The United States and Turkey have agreed to a plan that could see the removal of the People’s Protection Units (YPG), part of the Syrian Democratic Forces fighting Islamic State, from Manbij in northern Syria, and replacement of the military stabilization force with one of their own choosing.
This is according to senior U.S. Department of State officials who spoke to reporters on Tuesday, June 5 on a background briefing call. Turkish officials have gone public in their interpretation of the roadmap agreed to by the two sides and announced on Monday.
The ‘roadmap’ endorsed by Turkish Foreign Minister Mevlut Cavusoglu and U.S. Secretary of State Mike Pompeo was the result of months of meetings since the visit by former U.S. Secretary of State Rex Tillerson to Ankara in February.
A joint Working Group on Syria was established as a result of those discussions which first met on March 8-9 in Washington.
Turkey’s state run Anadolu news agency on May 30 reported unnamed sources familiar with the meetings as saying that the Manbij plan was expected to be agreed on June 4.
According to Anadolu, the first item was that the YPG would leave Manbij, followed by a joint U.S.-Turkish military “inspection of Manbij.”
The third phase is to include the formation of both a local municipal council and a military council, “taking ethnic distribution of the population into consideration.”
Cavusoglu said at the time that the roadmap was based on a “concrete schedule” and the withdrawal of YPG forces “could be applied by the end of summer. Turkish and American soldiers will jointly supervise the withdrawal.”
But the U.S. officials on Tuesday’s press call said implementation of the roadmap would be dependent on conditions on the ground. Security in the city has been under Manbij Military Council control since November 2016, three months after the SDF ousted ISIS.
Manbij was captured from ISIS on August 12, 2016 by the U.S.-backed SDF after a 75-day battle, later named “Operation Martyr and Commander Faysal Abu Layla” after the commander’s death. Fighters from the YPG and Women’s Protection Units (YPJ) made up the bulk of those deployed in the operation, and the YPG said it handed its points of control west of the Euphrates river to Manbij Military Council as it had agreed ahead of the offensive. Turkey has long disputed this version of events, while the YPG said on Tuesday some of its forces had remained to advise MMC.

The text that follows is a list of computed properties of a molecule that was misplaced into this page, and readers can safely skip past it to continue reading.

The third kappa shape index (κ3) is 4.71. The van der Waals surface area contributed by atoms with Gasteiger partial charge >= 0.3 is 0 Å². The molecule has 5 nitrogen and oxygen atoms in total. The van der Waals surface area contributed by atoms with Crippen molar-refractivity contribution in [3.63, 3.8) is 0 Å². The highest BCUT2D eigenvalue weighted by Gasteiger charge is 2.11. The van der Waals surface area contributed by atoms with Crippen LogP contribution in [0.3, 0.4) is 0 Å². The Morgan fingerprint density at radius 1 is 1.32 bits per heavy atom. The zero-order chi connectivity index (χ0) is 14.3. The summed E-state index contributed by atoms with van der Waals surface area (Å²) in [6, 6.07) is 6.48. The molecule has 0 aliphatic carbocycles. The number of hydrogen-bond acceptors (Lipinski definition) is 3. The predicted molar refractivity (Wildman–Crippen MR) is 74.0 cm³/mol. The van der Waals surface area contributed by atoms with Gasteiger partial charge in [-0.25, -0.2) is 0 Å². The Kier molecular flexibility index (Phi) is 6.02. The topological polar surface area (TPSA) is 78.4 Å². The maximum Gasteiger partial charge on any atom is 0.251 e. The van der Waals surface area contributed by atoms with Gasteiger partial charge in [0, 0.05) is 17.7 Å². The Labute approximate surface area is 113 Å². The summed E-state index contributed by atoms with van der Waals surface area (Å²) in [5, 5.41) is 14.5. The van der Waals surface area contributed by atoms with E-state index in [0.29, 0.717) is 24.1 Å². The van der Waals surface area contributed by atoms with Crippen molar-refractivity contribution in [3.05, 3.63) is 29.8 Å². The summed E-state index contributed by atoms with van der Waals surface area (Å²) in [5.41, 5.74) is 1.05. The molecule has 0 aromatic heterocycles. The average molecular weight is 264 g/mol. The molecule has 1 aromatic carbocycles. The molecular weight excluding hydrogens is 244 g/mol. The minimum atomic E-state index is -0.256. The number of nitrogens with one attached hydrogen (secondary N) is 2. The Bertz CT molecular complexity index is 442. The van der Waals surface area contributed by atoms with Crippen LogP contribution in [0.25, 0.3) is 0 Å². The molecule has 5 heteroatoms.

In a joint statement released after their meeting on Monday, Pompeo and Cavusoglu said they “considered the recommendations of the Turkey-U.S. Working Group on Syria pertaining to the future of our bilateral cooperation in Syria on issues of mutual interest, to include taking steps to ensure the security and stability in Manbij” and “endorsed a Road Map to this end and underlined their mutual commitment to its implementation, reflecting agreement to closely follow developments on the ground.”
The statement gave no details on the roadmap or the effect of the ministers’ endorsement. Speaking to reporters on Tuesday, a senior State Department official said the roadmap was a “broad political framework to fulfill the commitment the U.S. has made to move the YPG east of the Euphrates.”
In August 2016, U.S. Vice President Joe Biden called for Kurdish forces to leave Manbij, and ever since, Turkey’s insistent calls for the YPG to leave the city and move east of the Euphrates River have only grown more urgent.
Comments made by the two senior State Department officials on Tuesday demonstrate that the U.S. and Turkey are at odds, at least publicly, in their interpretation of the plan. Turkey is less than a month from a general election, while U.S. President Donald Trump is eager to get American forces out of Syria.
“The aim of this roadmap is the clearing of Manbij of all terror organizations and the permanent instatement of safety and stability,” Cavusoglu told a press conference in Washington on Monday. “In the first step, the determination of parameters for common plans for the removal of YPG-PYD from Manbij – you can also call it PKK – will be determined.”
Cavusoglu said Turkish and U.S. units would together monitor security in the city, and that the roadmap could be a blueprint for other areas in Syria.
“In the long term, this road map that will implemented in Manbij will be carried to other regions to implement security and stability in other regions in Syria. Meaning the cooperation will continue in other regions,” he said.
Cavusoglu said later that less than six months would be needed for the roadmap to be carried out.
“First Turkey and the U.S. will work on details of the roadmap to rid Manbij, Syria of the PYD/PKK terror group,” he said. “There is a specific date. This depends on the steps taken in the field.”
The mainly Kurdish YPG makes up the backbone of the SDF, but Turkey sees the group and its political arm, the Democratic Union Party (PYD), as terrorists inextricably linked to the outlawed Turkish Kurdistan Workers’ Party (PKK).